Technology

Stereolithography

Stereolithography is one of the most widely used 3D printing technologies. Its impeccable surface quality, ability to produce fine details, and wide selection of materials make it ideal for high-quality visual models and prototypes, complex aesthetic parts, and masters for techniques like vacuum casting and lost wax casting.

Close-up view of a geometrical, 3D-printed chair seat from a 3D-printed prototype of a customized, futuristic-looking wheelchair, using multiple 3D printing materials. The seat is lattice-structured and made of a translucent gray resin.

Why work with Materialise Manufacturing?

With unrivaled expertise in stereolithography, your project is in safe hands. We help you take full advantage of the flexibility, design freedom, and speed of 3D printing to meet your needs, and thanks to our patented Mammoth printers, you can even print parts up to two meters long in a single build. Our NextDay service, available for selected materials and finishes when you order online, means your model can be on your desk within 24 hours. 

Discover applications of stereolithography

A black 3D-printed racing-style steering wheel made in Taurus using stereolithography.
Taurus’s low porosity and dark color make it a good material choice for automotive prototyping, especially in a production environment.
Prototype of a new design of glass bottle printed in TuskXC2700W
Glass packaging manufacturer Verallia chose SLA material TuskXC2700T for a high-end prototype of a distinctive new olive oil bottle.
Prototype of a car headlight, with transparent parts printed in TuskXC2700T
The high resolution and smooth surface of TuskXC2700T makes it an ideal choice for protyping transparent parts like this Aston Martin headlight.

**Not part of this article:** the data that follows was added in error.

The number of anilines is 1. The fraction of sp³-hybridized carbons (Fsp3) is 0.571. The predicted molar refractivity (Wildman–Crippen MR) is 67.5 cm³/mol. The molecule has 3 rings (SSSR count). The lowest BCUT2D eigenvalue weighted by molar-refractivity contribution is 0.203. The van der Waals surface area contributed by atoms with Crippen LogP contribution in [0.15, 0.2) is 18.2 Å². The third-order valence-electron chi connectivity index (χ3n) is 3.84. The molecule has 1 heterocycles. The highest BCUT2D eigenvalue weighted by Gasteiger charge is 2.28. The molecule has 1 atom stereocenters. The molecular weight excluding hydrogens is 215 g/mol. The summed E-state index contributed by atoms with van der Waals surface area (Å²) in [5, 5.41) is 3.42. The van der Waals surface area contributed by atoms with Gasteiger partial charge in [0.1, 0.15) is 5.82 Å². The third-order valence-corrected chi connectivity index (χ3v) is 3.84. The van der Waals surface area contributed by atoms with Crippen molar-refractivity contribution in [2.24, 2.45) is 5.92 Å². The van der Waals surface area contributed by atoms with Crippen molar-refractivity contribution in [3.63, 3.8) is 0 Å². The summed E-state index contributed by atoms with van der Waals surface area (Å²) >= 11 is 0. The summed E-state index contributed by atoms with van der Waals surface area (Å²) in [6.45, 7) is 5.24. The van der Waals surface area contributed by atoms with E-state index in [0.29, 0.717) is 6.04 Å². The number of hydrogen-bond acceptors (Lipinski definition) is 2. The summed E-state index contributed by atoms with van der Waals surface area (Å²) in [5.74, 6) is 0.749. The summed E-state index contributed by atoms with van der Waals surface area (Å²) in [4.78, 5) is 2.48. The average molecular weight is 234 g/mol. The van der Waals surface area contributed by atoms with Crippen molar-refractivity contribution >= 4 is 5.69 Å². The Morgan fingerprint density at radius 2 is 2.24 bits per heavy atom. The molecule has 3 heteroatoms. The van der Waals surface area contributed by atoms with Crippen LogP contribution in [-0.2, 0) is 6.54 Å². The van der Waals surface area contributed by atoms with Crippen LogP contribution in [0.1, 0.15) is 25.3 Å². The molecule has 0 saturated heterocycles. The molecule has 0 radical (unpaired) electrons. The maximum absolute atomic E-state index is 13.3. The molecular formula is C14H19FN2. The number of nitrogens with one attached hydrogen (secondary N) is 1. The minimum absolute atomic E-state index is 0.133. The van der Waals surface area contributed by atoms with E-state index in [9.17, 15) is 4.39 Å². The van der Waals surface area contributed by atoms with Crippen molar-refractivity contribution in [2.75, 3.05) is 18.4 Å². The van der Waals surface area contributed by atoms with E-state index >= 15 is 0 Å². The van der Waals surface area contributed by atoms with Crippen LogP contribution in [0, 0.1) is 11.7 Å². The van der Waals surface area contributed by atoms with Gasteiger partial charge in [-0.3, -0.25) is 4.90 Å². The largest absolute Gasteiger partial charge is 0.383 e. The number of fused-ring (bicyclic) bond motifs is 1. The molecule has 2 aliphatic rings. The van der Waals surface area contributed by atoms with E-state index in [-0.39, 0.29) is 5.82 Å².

Close-up showing intricate detail of the inside of a model of Antwerp City Hall
Choosing stereolithography for this 1.7 m wide replica of Antwerp's city hall allowed designers to recreate a strikingly accurate model, even down to the intricate woodwork.
The corner of a red, textured 3D-printed Samsonite suitcase made using stereolithography.
Materialise engineers used SLA to print several pieces of Samsonsite's 55 cm S’Cure prototype, which is now mass-produced in Europe.

Technical specifications

Maximum build dimensions

Dimensions are unlimited as components may be composed of several sub-parts.

The maximum build envelope is 2,100 x 700 x 800 mm

Standard accuracy

±0.2% (with a lower limit on ±0.2 mm)

Layer thickness
  • Standard: 0.1 mm
  • NextDay online orders: 0.125 – 0.2 mm (material dependent)
Minimum wall thickness

1 – 3 mm

Surface structure

Unfinished parts typically have a smooth surface with visible building layers; various post-production finishes are possible

Materials

Choose from a broad selection of materials when you come to Materialise for your stereolithography projects.

Get in touch

Would you like to ask a question or begin working on a project? We’d love to hear from you.

Talk to our team